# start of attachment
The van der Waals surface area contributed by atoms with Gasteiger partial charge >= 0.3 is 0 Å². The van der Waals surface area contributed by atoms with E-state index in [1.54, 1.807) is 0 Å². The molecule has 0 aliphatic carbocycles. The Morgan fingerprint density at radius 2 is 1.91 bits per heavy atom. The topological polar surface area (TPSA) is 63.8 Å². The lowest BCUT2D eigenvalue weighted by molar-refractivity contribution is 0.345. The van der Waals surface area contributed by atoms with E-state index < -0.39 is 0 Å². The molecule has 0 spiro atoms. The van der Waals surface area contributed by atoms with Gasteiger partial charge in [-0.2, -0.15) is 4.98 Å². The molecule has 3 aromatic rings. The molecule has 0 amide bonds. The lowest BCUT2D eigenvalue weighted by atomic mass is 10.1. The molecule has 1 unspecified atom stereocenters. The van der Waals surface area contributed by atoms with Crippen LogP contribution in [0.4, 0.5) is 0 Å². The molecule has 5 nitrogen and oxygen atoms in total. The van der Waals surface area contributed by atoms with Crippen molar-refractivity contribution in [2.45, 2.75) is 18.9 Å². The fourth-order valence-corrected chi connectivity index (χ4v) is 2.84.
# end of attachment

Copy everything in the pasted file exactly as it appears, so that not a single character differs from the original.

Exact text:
The van der Waals surface area contributed by atoms with Gasteiger partial charge >= 0.3 is 0 Å². The van der Waals surface area contributed by atoms with E-state index in [1.54, 1.807) is 0 Å². The molecule has 0 aliphatic carbocycles. The Morgan fingerprint density at radius 2 is 1.91 bits per heavy atom. The topological polar surface area (TPSA) is 63.8 Å². The lowest BCUT2D eigenvalue weighted by molar-refractivity contribution is 0.345. The van der Waals surface area contributed by atoms with E-state index < -0.39 is 0 Å². The molecule has 0 spiro atoms. The van der Waals surface area contributed by atoms with Gasteiger partial charge in [-0.2, -0.15) is 4.98 Å². The molecule has 3 aromatic rings. The molecule has 0 amide bonds. The lowest BCUT2D eigenvalue weighted by atomic mass is 10.1. The molecule has 1 unspecified atom stereocenters. The van der Waals surface area contributed by atoms with Crippen LogP contribution in [0.4, 0.5) is 0 Å². The molecule has 5 nitrogen and oxygen atoms in total. The van der Waals surface area contributed by atoms with Crippen molar-refractivity contribution in [2.45, 2.75) is 18.9 Å². The fourth-order valence-corrected chi connectivity index (χ4v) is 2.84.